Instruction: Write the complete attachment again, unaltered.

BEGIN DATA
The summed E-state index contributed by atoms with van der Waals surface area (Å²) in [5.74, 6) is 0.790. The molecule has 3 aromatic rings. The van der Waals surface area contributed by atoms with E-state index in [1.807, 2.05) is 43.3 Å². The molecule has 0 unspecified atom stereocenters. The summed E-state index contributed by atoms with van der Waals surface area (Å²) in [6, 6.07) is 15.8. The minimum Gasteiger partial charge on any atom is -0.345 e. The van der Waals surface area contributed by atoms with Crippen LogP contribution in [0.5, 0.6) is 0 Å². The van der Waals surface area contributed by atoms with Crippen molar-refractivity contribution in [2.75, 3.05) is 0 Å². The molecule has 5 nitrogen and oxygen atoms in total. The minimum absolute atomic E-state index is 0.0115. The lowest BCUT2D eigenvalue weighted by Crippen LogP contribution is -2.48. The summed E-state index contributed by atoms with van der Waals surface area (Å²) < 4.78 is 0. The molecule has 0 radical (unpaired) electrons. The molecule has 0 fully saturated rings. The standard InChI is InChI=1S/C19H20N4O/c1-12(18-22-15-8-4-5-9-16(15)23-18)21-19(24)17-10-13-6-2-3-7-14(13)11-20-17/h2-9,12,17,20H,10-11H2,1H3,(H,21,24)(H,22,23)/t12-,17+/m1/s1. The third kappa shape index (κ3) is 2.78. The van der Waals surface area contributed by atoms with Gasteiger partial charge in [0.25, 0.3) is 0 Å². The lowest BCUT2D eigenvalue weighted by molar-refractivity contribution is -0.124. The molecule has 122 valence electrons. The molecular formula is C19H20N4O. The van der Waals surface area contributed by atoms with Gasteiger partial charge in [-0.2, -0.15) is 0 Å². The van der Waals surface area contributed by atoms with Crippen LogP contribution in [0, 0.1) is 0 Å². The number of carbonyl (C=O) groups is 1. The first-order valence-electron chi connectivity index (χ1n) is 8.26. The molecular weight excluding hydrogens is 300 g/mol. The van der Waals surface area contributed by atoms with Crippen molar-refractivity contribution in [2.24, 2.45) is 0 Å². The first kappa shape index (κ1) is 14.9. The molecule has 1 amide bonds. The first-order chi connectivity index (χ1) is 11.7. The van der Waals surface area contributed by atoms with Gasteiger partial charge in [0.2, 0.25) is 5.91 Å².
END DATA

The summed E-state index contributed by atoms with van der Waals surface area (Å²) in [5.74, 6) is 0.790. The molecule has 3 aromatic rings. The van der Waals surface area contributed by atoms with E-state index in [1.807, 2.05) is 43.3 Å². The molecule has 0 unspecified atom stereocenters. The summed E-state index contributed by atoms with van der Waals surface area (Å²) in [6, 6.07) is 15.8. The minimum Gasteiger partial charge on any atom is -0.345 e. The van der Waals surface area contributed by atoms with Crippen LogP contribution in [0.5, 0.6) is 0 Å². The van der Waals surface area contributed by atoms with Crippen molar-refractivity contribution in [2.75, 3.05) is 0 Å². The molecule has 5 nitrogen and oxygen atoms in total. The minimum absolute atomic E-state index is 0.0115. The lowest BCUT2D eigenvalue weighted by Crippen LogP contribution is -2.48. The summed E-state index contributed by atoms with van der Waals surface area (Å²) < 4.78 is 0. The molecule has 0 radical (unpaired) electrons. The molecule has 0 fully saturated rings. The standard InChI is InChI=1S/C19H20N4O/c1-12(18-22-15-8-4-5-9-16(15)23-18)21-19(24)17-10-13-6-2-3-7-14(13)11-20-17/h2-9,12,17,20H,10-11H2,1H3,(H,21,24)(H,22,23)/t12-,17+/m1/s1. The third kappa shape index (κ3) is 2.78. The van der Waals surface area contributed by atoms with Gasteiger partial charge in [0.25, 0.3) is 0 Å². The lowest BCUT2D eigenvalue weighted by molar-refractivity contribution is -0.124. The molecule has 122 valence electrons. The molecular formula is C19H20N4O. The van der Waals surface area contributed by atoms with Gasteiger partial charge in [-0.2, -0.15) is 0 Å². The van der Waals surface area contributed by atoms with Crippen LogP contribution in [0, 0.1) is 0 Å². The number of carbonyl (C=O) groups is 1. The first-order valence-electron chi connectivity index (χ1n) is 8.26. The molecular weight excluding hydrogens is 300 g/mol. The van der Waals surface area contributed by atoms with Crippen molar-refractivity contribution in [2.24, 2.45) is 0 Å². The first kappa shape index (κ1) is 14.9. The molecule has 1 amide bonds. The first-order chi connectivity index (χ1) is 11.7. The van der Waals surface area contributed by atoms with Gasteiger partial charge in [0.2, 0.25) is 5.91 Å².